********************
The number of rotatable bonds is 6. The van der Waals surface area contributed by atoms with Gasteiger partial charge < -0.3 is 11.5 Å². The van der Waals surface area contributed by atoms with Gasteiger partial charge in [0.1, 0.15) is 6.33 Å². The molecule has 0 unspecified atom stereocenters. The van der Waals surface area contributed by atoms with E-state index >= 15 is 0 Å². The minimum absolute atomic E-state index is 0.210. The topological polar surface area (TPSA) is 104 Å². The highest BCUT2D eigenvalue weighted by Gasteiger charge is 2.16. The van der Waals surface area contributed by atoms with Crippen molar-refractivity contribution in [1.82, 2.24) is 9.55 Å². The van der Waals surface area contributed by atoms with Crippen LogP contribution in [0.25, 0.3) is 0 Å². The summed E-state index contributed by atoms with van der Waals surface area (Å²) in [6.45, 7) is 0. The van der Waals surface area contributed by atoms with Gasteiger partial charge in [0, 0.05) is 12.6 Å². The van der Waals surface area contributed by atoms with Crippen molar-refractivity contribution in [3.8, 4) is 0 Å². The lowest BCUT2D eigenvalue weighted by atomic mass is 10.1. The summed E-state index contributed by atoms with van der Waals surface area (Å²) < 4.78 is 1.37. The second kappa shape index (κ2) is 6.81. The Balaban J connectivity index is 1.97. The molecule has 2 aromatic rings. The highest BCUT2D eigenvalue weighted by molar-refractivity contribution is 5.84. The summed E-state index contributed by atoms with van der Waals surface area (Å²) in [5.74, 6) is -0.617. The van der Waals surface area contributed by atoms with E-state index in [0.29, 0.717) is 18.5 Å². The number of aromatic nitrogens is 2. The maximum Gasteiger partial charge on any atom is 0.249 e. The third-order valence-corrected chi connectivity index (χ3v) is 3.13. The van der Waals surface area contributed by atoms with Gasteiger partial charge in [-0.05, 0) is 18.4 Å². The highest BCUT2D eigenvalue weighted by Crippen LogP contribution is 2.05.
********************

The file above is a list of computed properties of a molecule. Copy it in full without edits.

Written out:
The number of rotatable bonds is 6. The van der Waals surface area contributed by atoms with Gasteiger partial charge < -0.3 is 11.5 Å². The van der Waals surface area contributed by atoms with Gasteiger partial charge in [0.1, 0.15) is 6.33 Å². The molecule has 0 unspecified atom stereocenters. The van der Waals surface area contributed by atoms with E-state index >= 15 is 0 Å². The minimum absolute atomic E-state index is 0.210. The topological polar surface area (TPSA) is 104 Å². The highest BCUT2D eigenvalue weighted by Gasteiger charge is 2.16. The van der Waals surface area contributed by atoms with Crippen molar-refractivity contribution in [1.82, 2.24) is 9.55 Å². The van der Waals surface area contributed by atoms with Crippen LogP contribution in [0.25, 0.3) is 0 Å². The summed E-state index contributed by atoms with van der Waals surface area (Å²) in [6.45, 7) is 0. The van der Waals surface area contributed by atoms with Gasteiger partial charge in [0, 0.05) is 12.6 Å². The van der Waals surface area contributed by atoms with Crippen molar-refractivity contribution in [3.8, 4) is 0 Å². The lowest BCUT2D eigenvalue weighted by atomic mass is 10.1. The summed E-state index contributed by atoms with van der Waals surface area (Å²) < 4.78 is 1.37. The second kappa shape index (κ2) is 6.81. The Balaban J connectivity index is 1.97. The molecule has 2 aromatic rings. The highest BCUT2D eigenvalue weighted by molar-refractivity contribution is 5.84. The summed E-state index contributed by atoms with van der Waals surface area (Å²) in [5.74, 6) is -0.617. The van der Waals surface area contributed by atoms with E-state index in [0.29, 0.717) is 18.5 Å². The number of aromatic nitrogens is 2. The maximum Gasteiger partial charge on any atom is 0.249 e. The third-order valence-corrected chi connectivity index (χ3v) is 3.13. The van der Waals surface area contributed by atoms with Gasteiger partial charge in [-0.05, 0) is 18.4 Å². The highest BCUT2D eigenvalue weighted by Crippen LogP contribution is 2.05.